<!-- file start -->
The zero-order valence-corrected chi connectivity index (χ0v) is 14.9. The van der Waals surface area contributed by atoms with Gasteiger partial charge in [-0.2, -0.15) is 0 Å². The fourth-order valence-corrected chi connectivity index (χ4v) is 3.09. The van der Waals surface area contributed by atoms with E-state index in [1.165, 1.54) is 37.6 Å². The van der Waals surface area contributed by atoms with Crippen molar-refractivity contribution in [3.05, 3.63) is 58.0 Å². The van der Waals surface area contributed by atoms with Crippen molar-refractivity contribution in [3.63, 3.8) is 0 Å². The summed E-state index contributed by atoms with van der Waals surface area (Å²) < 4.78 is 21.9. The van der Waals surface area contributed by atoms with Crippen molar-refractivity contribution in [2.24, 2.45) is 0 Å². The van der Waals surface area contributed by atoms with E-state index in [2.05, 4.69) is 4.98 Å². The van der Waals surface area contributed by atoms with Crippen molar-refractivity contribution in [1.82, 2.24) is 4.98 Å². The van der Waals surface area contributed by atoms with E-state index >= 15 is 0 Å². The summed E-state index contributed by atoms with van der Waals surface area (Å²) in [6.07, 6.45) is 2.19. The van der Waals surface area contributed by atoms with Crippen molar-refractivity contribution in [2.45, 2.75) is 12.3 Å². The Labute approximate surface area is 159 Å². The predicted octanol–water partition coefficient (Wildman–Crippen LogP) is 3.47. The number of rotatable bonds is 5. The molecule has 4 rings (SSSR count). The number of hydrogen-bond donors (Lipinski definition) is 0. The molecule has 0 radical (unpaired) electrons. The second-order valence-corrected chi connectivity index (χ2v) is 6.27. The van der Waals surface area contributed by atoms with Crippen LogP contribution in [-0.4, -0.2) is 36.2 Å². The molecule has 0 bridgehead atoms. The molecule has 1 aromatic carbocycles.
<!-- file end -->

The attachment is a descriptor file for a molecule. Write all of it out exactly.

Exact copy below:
The zero-order valence-corrected chi connectivity index (χ0v) is 14.9. The van der Waals surface area contributed by atoms with Gasteiger partial charge in [-0.2, -0.15) is 0 Å². The fourth-order valence-corrected chi connectivity index (χ4v) is 3.09. The van der Waals surface area contributed by atoms with E-state index in [1.165, 1.54) is 37.6 Å². The van der Waals surface area contributed by atoms with Crippen molar-refractivity contribution in [3.05, 3.63) is 58.0 Å². The van der Waals surface area contributed by atoms with Crippen molar-refractivity contribution in [3.63, 3.8) is 0 Å². The summed E-state index contributed by atoms with van der Waals surface area (Å²) < 4.78 is 21.9. The van der Waals surface area contributed by atoms with Crippen molar-refractivity contribution in [2.24, 2.45) is 0 Å². The van der Waals surface area contributed by atoms with E-state index in [2.05, 4.69) is 4.98 Å². The van der Waals surface area contributed by atoms with Crippen molar-refractivity contribution in [1.82, 2.24) is 4.98 Å². The van der Waals surface area contributed by atoms with E-state index >= 15 is 0 Å². The summed E-state index contributed by atoms with van der Waals surface area (Å²) in [6.07, 6.45) is 2.19. The van der Waals surface area contributed by atoms with Crippen molar-refractivity contribution in [2.45, 2.75) is 12.3 Å². The Labute approximate surface area is 159 Å². The predicted octanol–water partition coefficient (Wildman–Crippen LogP) is 3.47. The number of rotatable bonds is 5. The molecule has 4 rings (SSSR count). The number of hydrogen-bond donors (Lipinski definition) is 0. The molecule has 0 radical (unpaired) electrons. The second-order valence-corrected chi connectivity index (χ2v) is 6.27. The van der Waals surface area contributed by atoms with Crippen LogP contribution in [-0.4, -0.2) is 36.2 Å². The molecule has 0 bridgehead atoms. The molecule has 1 aromatic carbocycles.